Last week, an unconventional new player launched its first drug patent attack. The hedge fund Hayman Credes Master Fund, L.P., under the name Coalition For Affordable Drugs (ADROCA) LLC, filed an IPR petition against U.S. Pat. No. 8,663,685. (IPR2015-00720.) The patent, which covers the drug AMPYRA (dalfampridine), is owned by Acorda Therapeutics, Inc.
This is a first time a hedge fund has challenged a drug patent. Under the IPR procedure set up by the America Invents Act, any third party may challenge any issued patent. But ANDA litigation has remained largely the domain of branded and generic manufacturers, with few third parties interested in challenging drug patents. The Hayman hedge fund’s IPR, however, may signal a change this status quo.
Third party challenges to drug patents could have meaningful consequences for generics. For one, they may impact other cases involving the same patent. For example, Acorda is currently asserting its AMPYRA patent in ongoing lawsuits against Mylan, Actavis, Apotex, Aurobindo, Roxane, Teva, and others. Acorda now must defend the AMPYRA patent not only in those cases, but also against the Hayman hedge fund’s IPR. And the hedge fund has an advantage over the generics: as a non-practicing entity, it can make its invalidity arguments in the IPR unconstrained by possible estoppel effects in a district court. If the Hayman hedge fund invalidates the AMPYRA patent, it could moot (at least in part) the ongoing lawsuits against generic manufacturers.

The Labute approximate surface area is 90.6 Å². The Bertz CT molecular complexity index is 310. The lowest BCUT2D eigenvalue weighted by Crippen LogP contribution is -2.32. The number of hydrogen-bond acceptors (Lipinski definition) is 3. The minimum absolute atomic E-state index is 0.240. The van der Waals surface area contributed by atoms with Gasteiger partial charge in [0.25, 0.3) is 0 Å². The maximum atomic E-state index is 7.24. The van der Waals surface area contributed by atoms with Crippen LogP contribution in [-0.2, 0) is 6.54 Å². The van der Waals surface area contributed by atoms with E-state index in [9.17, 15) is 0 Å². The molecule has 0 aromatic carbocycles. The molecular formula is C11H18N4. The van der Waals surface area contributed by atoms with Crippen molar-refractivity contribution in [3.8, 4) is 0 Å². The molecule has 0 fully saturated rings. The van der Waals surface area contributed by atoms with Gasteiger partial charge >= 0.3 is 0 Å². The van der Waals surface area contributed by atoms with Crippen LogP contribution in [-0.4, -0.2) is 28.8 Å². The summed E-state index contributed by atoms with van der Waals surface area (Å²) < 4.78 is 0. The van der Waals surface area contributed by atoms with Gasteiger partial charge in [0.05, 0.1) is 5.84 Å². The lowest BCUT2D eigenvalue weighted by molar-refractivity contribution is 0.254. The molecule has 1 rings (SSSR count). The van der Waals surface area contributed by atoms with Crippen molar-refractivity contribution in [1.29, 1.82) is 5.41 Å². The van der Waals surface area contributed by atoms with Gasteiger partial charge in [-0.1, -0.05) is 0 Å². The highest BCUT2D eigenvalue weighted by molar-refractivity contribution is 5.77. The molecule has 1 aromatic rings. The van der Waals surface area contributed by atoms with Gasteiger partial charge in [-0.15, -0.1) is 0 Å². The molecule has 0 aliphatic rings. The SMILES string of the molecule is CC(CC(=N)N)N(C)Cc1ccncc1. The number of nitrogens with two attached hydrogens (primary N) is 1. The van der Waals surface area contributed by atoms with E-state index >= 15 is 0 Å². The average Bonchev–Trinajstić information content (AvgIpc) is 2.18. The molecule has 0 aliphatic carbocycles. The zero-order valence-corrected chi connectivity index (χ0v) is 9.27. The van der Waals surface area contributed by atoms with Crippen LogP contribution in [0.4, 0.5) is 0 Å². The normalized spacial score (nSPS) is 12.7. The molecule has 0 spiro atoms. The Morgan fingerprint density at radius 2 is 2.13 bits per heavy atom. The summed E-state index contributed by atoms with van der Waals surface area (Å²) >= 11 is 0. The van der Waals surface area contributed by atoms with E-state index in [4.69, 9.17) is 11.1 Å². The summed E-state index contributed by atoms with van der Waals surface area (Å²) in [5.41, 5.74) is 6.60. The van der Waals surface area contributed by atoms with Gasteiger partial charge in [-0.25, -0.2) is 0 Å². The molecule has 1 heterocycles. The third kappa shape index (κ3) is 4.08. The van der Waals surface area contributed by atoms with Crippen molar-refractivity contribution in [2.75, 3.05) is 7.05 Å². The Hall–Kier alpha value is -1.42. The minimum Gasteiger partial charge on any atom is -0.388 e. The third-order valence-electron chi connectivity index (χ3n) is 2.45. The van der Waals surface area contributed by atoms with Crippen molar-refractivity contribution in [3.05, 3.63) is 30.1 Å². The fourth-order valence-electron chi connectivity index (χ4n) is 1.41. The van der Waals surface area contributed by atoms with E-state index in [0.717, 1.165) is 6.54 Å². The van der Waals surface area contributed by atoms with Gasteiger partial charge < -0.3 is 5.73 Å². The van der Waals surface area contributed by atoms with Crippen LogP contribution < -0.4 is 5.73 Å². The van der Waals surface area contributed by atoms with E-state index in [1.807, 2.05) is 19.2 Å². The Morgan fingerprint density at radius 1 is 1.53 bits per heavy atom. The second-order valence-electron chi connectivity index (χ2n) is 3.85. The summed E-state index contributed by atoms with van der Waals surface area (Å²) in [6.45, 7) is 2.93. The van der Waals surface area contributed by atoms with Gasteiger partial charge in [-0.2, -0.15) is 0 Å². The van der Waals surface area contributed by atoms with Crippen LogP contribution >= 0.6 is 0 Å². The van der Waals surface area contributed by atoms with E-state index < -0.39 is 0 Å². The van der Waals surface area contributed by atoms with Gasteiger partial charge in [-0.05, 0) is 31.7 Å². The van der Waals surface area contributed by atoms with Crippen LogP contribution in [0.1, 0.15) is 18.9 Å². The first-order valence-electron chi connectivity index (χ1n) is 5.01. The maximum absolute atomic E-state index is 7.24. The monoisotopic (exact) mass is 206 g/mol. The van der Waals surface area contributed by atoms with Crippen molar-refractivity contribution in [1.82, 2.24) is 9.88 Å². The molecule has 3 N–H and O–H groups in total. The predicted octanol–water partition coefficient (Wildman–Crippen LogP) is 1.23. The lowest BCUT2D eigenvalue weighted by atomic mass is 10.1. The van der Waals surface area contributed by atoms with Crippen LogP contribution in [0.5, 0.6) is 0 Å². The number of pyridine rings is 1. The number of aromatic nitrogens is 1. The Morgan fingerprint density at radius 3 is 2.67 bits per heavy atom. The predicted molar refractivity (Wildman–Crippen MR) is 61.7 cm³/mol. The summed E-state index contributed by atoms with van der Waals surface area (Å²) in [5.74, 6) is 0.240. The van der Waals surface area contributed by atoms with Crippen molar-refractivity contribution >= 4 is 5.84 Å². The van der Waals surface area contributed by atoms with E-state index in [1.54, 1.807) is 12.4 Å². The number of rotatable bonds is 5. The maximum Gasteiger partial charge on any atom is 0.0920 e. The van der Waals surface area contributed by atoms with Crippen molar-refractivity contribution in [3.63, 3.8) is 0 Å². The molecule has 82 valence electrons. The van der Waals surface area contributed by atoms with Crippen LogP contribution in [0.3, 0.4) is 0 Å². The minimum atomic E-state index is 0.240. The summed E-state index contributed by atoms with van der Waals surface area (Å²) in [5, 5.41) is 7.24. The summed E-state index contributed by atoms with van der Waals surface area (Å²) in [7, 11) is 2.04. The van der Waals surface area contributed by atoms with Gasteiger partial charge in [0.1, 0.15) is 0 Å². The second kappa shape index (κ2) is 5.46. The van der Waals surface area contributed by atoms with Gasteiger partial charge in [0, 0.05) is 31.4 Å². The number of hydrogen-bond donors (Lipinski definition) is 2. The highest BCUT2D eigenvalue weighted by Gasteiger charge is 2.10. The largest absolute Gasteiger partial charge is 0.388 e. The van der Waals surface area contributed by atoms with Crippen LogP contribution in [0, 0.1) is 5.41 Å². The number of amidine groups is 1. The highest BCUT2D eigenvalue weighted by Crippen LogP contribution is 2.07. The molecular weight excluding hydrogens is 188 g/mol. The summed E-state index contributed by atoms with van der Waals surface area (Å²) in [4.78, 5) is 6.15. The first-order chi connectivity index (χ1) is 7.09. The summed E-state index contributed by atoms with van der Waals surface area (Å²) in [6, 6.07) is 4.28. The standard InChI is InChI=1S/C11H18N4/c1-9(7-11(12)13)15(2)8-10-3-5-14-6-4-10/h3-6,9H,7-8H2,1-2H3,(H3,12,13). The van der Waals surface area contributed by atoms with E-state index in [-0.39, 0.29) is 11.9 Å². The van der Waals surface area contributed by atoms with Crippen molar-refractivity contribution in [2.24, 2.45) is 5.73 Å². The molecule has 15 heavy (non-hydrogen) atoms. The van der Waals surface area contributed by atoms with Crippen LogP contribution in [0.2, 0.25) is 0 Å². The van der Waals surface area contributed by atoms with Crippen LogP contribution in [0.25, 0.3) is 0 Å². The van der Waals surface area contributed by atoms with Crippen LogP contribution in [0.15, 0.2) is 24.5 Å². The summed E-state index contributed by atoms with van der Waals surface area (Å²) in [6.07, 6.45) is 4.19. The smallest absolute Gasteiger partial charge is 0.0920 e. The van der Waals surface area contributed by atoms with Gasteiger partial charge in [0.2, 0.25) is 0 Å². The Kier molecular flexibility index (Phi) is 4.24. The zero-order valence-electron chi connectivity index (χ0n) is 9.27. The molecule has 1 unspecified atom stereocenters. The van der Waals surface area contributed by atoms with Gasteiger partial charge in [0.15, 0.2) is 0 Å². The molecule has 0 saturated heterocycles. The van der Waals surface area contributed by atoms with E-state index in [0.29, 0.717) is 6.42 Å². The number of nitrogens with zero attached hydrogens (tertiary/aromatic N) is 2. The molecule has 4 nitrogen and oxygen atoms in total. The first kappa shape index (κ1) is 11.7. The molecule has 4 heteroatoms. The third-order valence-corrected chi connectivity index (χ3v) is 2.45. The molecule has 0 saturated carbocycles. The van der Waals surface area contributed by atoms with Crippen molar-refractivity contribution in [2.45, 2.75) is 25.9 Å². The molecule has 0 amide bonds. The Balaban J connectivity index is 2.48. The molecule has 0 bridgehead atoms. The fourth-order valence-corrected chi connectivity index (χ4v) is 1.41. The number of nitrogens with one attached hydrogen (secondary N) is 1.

It remains to be seen if third party actors will challenge drug patents in significant numbers. Nevertheless, it is a trend that could be disruptive and bears watching.